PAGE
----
Hans Hoffmann was a 16th-century German painter and draftsman. He was an artist in the court of Rudolph II (the one who loved arts and was probably mad) and a leading representative of the “Dürer Renaissance,” characterized by watercolor and gouache nature studies copied from or based on Albrecht Dürer’s work.
Well, we know this hare from somewhere, don’t we?
Hoffmann’s imitations were so admired that a biographer described him as,
A diligent painter . . . who copied Albrecht Dürer so assiduously that many of his works were sold as Dürer originals.
Quote from J. Paul Getty website.
In 1585, he was appointed as a court painter by Rudolf II, Holy Roman Emperor, who brought him to the imperial court in Prague. At the court, Hoffmann advised the Emperor on the development of his art collection and acquired works for him by Dürer to his famous Kunstkammer. But Hans Hoffmann, besides perfectly copying Dürer, was also a talented artist who created his own masterpieces. Especially those presenting animals. We have collected some of them in this article:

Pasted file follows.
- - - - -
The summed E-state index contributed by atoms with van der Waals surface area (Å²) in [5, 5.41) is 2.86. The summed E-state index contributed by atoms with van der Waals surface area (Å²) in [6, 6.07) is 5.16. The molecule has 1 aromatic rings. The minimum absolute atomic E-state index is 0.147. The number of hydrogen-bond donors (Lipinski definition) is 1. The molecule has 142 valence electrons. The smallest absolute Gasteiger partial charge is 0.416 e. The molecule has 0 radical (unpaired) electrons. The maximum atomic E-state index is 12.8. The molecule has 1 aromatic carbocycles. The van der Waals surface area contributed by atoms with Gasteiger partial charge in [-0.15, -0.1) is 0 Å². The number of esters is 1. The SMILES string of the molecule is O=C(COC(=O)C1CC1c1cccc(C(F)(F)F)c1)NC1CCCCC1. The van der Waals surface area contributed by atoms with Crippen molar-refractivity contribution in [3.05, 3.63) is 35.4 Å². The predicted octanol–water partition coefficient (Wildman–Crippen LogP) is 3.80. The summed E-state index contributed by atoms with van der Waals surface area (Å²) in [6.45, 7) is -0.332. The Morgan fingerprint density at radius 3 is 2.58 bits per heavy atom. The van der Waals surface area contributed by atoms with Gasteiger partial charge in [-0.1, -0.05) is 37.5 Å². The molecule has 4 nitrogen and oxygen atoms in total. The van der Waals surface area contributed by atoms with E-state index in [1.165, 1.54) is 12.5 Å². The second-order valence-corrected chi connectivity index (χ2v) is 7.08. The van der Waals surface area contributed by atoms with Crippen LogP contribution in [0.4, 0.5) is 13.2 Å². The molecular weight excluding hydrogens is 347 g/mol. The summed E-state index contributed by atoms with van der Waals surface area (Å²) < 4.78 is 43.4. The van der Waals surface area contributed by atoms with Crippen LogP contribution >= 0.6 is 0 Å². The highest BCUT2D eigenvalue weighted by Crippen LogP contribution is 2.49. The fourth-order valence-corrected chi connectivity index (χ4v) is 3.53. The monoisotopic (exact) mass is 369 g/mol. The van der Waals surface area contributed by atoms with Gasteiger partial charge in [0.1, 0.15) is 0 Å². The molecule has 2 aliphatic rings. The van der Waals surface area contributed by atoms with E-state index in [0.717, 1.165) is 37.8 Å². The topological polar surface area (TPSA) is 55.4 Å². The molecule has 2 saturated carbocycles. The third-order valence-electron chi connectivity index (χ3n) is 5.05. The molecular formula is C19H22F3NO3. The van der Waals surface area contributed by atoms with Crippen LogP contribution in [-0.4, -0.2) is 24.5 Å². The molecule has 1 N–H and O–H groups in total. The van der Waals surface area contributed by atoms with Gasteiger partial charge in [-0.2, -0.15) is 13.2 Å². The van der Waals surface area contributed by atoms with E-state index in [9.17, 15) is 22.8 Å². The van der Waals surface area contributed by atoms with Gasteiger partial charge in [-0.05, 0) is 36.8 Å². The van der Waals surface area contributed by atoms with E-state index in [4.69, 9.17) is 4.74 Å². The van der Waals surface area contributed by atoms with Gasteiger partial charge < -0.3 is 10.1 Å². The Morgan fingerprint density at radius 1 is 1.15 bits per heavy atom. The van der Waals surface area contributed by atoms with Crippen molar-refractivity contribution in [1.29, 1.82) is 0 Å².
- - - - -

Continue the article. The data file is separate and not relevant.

The art collection assembled by the Nuremberg citizen Paulus Praun contained more than 100 works by Hans Hoffmann. Because the collection was intact until the beginning of the 19th century, many of these works are documented.
While Hoffmann was also active as a portraitist and painter of religious subjects, he is best remembered for his highly finished drawings after nature. It’s very important because artists of that time rarely painted from nature.